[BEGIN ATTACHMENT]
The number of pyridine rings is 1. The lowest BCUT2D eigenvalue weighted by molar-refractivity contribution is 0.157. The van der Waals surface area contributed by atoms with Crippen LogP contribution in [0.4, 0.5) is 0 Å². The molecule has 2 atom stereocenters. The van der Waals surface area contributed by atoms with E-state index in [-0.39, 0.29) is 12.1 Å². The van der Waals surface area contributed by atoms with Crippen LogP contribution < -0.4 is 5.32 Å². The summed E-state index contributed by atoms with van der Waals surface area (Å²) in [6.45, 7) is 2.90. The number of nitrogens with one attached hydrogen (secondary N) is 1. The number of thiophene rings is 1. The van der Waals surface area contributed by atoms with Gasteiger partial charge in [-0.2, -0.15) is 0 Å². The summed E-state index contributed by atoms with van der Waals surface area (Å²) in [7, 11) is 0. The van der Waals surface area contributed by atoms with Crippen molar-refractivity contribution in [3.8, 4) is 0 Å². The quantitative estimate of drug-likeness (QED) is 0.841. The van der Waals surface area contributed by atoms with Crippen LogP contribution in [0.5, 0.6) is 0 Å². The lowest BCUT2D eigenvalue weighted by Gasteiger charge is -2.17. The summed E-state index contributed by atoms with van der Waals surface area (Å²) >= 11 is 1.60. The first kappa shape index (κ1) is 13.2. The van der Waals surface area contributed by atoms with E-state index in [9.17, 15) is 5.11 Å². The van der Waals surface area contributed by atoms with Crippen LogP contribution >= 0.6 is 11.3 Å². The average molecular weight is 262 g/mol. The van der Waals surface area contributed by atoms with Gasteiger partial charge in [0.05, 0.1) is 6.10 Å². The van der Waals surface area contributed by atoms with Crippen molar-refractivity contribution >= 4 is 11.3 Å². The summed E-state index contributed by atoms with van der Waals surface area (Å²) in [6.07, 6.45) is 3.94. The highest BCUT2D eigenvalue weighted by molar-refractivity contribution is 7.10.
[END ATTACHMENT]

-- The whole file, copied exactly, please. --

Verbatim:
The number of pyridine rings is 1. The lowest BCUT2D eigenvalue weighted by molar-refractivity contribution is 0.157. The van der Waals surface area contributed by atoms with Crippen LogP contribution in [0.4, 0.5) is 0 Å². The molecule has 2 atom stereocenters. The van der Waals surface area contributed by atoms with E-state index in [-0.39, 0.29) is 12.1 Å². The van der Waals surface area contributed by atoms with Crippen LogP contribution < -0.4 is 5.32 Å². The summed E-state index contributed by atoms with van der Waals surface area (Å²) in [6.45, 7) is 2.90. The number of nitrogens with one attached hydrogen (secondary N) is 1. The number of thiophene rings is 1. The van der Waals surface area contributed by atoms with Gasteiger partial charge in [-0.2, -0.15) is 0 Å². The summed E-state index contributed by atoms with van der Waals surface area (Å²) in [7, 11) is 0. The van der Waals surface area contributed by atoms with Crippen molar-refractivity contribution in [3.8, 4) is 0 Å². The quantitative estimate of drug-likeness (QED) is 0.841. The van der Waals surface area contributed by atoms with Crippen LogP contribution in [0.5, 0.6) is 0 Å². The lowest BCUT2D eigenvalue weighted by Gasteiger charge is -2.17. The summed E-state index contributed by atoms with van der Waals surface area (Å²) >= 11 is 1.60. The first kappa shape index (κ1) is 13.2. The van der Waals surface area contributed by atoms with E-state index in [9.17, 15) is 5.11 Å². The van der Waals surface area contributed by atoms with Crippen LogP contribution >= 0.6 is 11.3 Å². The average molecular weight is 262 g/mol. The van der Waals surface area contributed by atoms with Gasteiger partial charge in [0.05, 0.1) is 6.10 Å². The van der Waals surface area contributed by atoms with Crippen molar-refractivity contribution >= 4 is 11.3 Å². The summed E-state index contributed by atoms with van der Waals surface area (Å²) in [6.07, 6.45) is 3.94. The highest BCUT2D eigenvalue weighted by molar-refractivity contribution is 7.10.